Since 2012, the teams at the two sites have worked closely, bringing technical minds together to bounce around ideas and entering joint tenders to achieve savings at scale. According to Dickinson, they were able to make around £600,000 of total savings on creating the network, with £200,000 of that coming at West Cumberland Hospital.
Another important part of the process has been effective communications with trust leadership, says Dickinson, who has sat on the board right from the start and provided regularly briefings on the progress of IT.
“Keeping all of the teams updated on what's happening, what plans were, was a massive help. Because not everything goes right, but if they understand what you're doing and why, you can explain better where you are.”
All systems go
In addition to the underlying infrastructure, the trust also had to plan how to effectively transfer existing clinical systems, such as the patient administration system – CSC’s iExpress – and CSC’s Ormis for theatres.
The only new system has been iMDsoft’s Metavision, which has now gone live in the hospital’s new intensive care unit. North Cumbria wanted to have the new site functioning well before investing in an upgrade of its electronic patient record and other clinical software tools.
It wasn’t just a simple case of wheeling over the computers and switching them on, Dickinson points out. All the devices in use across the trust are programmed specifically for the ward they’re on – and the new site has a different ward setup to the old one.
This could mean a patient recorded as being on ward two in the old hospital could now be in ward one in the new hospital; requiring iExpress and other systems to be updated to reflect the new situation.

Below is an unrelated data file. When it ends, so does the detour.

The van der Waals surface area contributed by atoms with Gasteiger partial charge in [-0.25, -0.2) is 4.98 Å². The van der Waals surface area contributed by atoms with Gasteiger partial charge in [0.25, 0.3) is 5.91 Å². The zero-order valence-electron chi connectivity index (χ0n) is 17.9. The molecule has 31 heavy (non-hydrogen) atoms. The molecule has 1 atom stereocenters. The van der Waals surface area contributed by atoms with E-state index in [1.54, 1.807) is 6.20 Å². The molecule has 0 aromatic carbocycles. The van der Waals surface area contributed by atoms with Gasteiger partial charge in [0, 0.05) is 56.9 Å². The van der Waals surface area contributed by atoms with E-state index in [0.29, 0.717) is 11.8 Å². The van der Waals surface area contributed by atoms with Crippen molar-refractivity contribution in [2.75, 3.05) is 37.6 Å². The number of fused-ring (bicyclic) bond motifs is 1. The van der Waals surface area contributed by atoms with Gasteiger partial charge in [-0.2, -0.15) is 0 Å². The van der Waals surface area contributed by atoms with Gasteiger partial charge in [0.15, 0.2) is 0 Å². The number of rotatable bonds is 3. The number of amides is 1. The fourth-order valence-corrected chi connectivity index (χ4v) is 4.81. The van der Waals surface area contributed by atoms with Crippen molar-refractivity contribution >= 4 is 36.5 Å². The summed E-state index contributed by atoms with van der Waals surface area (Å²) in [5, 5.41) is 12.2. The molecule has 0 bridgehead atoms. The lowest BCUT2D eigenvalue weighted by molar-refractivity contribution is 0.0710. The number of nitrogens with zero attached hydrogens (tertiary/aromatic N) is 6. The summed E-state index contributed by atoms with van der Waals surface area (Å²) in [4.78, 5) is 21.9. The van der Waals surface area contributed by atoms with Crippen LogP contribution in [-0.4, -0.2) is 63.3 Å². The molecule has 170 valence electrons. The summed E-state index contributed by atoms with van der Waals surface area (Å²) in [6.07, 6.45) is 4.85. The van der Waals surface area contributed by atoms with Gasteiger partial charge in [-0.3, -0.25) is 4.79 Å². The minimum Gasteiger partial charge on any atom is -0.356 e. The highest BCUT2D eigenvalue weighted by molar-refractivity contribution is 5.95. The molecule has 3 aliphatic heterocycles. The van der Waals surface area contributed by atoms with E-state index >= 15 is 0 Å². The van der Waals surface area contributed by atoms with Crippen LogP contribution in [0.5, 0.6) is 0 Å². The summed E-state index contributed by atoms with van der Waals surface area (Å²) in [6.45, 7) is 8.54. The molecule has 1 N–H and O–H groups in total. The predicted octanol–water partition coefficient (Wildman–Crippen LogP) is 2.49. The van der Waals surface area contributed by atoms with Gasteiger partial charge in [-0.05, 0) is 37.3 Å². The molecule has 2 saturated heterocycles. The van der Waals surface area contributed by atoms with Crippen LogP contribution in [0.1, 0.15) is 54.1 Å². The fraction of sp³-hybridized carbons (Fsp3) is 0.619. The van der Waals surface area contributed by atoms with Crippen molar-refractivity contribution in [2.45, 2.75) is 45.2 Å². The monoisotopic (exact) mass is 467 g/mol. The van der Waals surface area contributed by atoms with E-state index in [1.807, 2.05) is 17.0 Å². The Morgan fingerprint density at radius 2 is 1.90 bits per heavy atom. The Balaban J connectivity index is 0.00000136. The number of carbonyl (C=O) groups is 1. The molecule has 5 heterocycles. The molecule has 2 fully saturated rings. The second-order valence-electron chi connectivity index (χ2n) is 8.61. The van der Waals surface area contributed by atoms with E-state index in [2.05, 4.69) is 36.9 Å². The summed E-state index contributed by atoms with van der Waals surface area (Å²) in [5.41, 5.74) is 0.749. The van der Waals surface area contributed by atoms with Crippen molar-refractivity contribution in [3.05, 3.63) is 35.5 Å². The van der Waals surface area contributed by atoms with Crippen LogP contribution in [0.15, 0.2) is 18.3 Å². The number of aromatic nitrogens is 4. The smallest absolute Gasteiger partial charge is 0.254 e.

“We had teams of people moving patients electronically on all the various systems as people were physically moving them,” says Dickinson.
The best laid plans
As environmental workers in Cumbria have discovered twice in the past few months, you can do all the preparation and meticulous planning that you want, and sometimes there will an act of God that can throw things off course.
In the case of West Cumberland Hospital it was fire rather than a flood that set things back, with the site’s power generator burning down at the beginning of the year. This wrecked plans for the original opening date of April 2015.
Dickinson was on holiday in Jamaica at the time he got the call and had to come home to a “mothball building” with no heating and electricity. Luckily the old hospital wasn’t affected as it hadn’t made the switch from its existing power source and network.
Now, he reflects that it’s important to get the timing right when it comes to connecting new infrastructure to legacy systems.
“You don't want to do that the week before you go live in case it goes wrong. And you don’t want it six months before when you still have builders on site. I guess we did [get it right] as we weren't relying on the new network at the point of the fire.”